People Profile – Jeff Schmidt – Author, Illustrator and Educator

The ability to divine the future has eluded the humankind since we began to philosophise about life centuries ago. Had I known then the impact of my decisions, I may have made changes earlier, but it turns out that we must live life to truly understand it. I was born and raised in the small rural town of Morden in the centre of Canada to parents who were keen pioneers. They packed up and ventured away from the bustle of the provincial capital, Winnipeg, with my younger sister, Jenny, and I in tow. We very much felt a strong sense of kinship, love, and security, but I also developed a hunger to explore the world with romantic notions of life beyond our little town. So, after completing High School, I headed off to the University of Manitoba, embracing the fullness of life in a ’big city’. There, I was a competitive sprinter and dabbled in various creative outlets. Although rich in opportunity, my thirst for things beyond had not yet been satisfied. So, after 6 years of university, two honours degrees and a gung-ho start to my career, I jetted off to the UK. 22 years later, I am now married to an incredible woman, have two daughters and one step-son, and am snuggly settled in Bramley with an arsenal of stories under my belt, including that of a life changing event which has led to me writing a book – HEART ATTACK – Finding hope, joy and inspiration through adversity.

‘That’ evening, the one that irreversibly shook up my life, Thursday 3 December, I found myself staring eternity squarely in the face. I had returned home with my two girls. It had been a stressful day capped by a suitably heated, hard-hitting quarrel that left me trembling. I would not generally consider my life stressful, and yet I know that I run at a pretty high-octane pace. But that’s OK, because, despite warnings from others, I am, or believed I was, bulletproof. I wore my intensity like a shiny badge of honour. On that evening, however, the engine said ‘no more’; you can’t drive even the most brilliantly engineered sports cars at 5000 RPM indefinitely. It took my mum, who spotted me bent over, clutching my chest, rubbing my arms on FaceTime and my daughter’s subsequent fear-filled plea to get help for me to make the medical call. Reluctantly, in a haze of pain, I did make the call. In minutes an ambulance was there. Pride masking the danger, I couldn’t help but feel that all this commotion was quite unnecessary. The seasoned paramedics quickly assessed my traumatised frame, blood pressure surging through my veins like a blocked firehose. They looked me straight in the eyes, piercing my vanity, and said, “We are taking you to hospital. Now.” These two burly, tattoo-laden men not only had the expertise to see what was physically happening but the gift to see much deeper, to the matters of the heart.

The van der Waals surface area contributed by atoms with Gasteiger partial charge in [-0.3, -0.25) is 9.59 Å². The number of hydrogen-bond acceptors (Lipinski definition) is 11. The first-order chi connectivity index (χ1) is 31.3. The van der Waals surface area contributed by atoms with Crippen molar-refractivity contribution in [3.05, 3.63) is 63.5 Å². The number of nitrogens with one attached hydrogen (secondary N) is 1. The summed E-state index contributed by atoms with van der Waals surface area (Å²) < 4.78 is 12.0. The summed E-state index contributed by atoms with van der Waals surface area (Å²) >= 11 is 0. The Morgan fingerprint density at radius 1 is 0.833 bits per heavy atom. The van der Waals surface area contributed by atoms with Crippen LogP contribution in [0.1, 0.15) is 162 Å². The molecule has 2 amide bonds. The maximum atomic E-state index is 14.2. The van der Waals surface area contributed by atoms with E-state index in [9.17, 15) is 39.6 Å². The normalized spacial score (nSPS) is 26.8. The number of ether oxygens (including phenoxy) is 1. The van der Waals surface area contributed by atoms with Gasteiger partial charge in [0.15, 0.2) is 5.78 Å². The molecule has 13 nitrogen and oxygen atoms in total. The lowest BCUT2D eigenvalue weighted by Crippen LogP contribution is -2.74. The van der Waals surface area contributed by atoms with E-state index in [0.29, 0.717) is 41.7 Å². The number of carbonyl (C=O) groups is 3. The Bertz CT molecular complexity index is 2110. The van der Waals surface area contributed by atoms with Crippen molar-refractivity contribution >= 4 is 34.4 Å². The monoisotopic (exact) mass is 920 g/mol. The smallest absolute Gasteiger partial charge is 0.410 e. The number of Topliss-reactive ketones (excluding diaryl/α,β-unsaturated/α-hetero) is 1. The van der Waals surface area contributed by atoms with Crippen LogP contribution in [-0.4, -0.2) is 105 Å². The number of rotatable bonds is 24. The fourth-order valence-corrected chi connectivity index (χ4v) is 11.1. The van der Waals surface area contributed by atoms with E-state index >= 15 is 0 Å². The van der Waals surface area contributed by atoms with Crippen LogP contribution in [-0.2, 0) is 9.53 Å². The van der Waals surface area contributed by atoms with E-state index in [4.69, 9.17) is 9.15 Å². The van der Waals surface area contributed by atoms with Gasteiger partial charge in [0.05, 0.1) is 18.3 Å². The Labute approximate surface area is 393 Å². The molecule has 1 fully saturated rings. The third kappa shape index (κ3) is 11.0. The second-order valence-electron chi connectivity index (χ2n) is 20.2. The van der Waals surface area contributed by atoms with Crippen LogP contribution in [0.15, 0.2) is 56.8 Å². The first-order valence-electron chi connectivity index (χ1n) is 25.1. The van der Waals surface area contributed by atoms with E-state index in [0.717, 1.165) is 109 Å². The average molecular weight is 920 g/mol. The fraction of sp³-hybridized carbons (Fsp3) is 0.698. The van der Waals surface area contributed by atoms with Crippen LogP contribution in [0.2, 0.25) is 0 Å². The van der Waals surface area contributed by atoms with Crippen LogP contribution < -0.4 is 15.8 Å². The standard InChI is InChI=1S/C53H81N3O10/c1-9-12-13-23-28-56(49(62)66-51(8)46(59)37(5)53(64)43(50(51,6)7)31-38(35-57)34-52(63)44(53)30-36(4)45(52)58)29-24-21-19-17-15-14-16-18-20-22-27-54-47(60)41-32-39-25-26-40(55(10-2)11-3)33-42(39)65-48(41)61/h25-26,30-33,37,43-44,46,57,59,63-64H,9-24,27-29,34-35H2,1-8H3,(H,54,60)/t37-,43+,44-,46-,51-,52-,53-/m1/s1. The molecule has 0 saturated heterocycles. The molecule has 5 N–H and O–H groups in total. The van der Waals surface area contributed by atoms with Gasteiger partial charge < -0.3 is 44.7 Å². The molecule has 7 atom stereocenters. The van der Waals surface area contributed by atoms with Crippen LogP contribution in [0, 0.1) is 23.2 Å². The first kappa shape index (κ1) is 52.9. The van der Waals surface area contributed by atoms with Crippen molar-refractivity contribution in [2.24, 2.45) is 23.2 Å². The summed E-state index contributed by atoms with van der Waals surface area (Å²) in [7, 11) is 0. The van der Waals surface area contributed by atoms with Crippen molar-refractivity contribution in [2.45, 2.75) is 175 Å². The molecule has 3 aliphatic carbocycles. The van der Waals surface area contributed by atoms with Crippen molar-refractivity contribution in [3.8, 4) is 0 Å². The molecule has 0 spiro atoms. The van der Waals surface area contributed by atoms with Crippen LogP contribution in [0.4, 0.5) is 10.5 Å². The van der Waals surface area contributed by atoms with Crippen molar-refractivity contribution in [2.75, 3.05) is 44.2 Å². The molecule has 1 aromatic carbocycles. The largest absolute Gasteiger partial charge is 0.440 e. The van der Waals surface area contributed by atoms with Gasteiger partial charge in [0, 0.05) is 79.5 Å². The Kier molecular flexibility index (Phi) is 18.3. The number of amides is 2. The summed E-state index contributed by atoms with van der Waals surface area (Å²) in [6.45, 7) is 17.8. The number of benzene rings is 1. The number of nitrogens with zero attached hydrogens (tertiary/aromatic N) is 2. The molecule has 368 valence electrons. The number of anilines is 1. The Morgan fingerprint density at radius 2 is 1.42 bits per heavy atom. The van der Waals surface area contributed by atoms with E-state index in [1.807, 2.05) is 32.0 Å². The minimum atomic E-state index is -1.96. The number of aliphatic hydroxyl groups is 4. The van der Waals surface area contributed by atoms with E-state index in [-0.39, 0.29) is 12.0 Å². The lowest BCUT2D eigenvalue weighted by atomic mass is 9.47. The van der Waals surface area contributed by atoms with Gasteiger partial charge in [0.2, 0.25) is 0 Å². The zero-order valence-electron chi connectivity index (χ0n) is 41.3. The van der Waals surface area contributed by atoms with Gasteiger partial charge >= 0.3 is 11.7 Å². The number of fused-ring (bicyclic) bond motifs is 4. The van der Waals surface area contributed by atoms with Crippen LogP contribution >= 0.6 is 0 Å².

Before I knew it I was in hospital

Since that fateful day I have often wondered, was it inevitable? Could I have seen this coming? As I search the cobweb strewn memories of my childhood, it all seems innocent enough. And ideal. Born in 1974, I was a child of a rapidly changing world, wrapped in the idealism that accompanies a boy growing up in Canada’s vast prairies. It was there that I discovered wonder and fell in love with the outdoors. Treehouses, canoe trips, and extended trips into the wilderness were regular features. I can remember, in my all-things-are-possible teenage youth, having this fairly regular conversation with my dad, regardless of the season. It would go something like this:
“Dad, looks like a great night to sleep outside. You in?”
“Are you nuts!? Why would I want to sleep outside when I have a perfectly good bed inside!”
Even before asking the question, I knew the answer would be a flat, “No,” peppered with some off-hand comment that would insinuate that I had a screw loose. I loved those conversations though. Roughly translated (in my mind) that meant, “I love you, my great adventuring son!”, which I greatly accepted, and even though I couldn’t really understand why he wouldn’t want to sleep under the endless canopy of stars philosophising about the infinite universe beyond, I gladly took those opportunities to commune with nature.

My Mum, Dad, sister and I on a canoe trip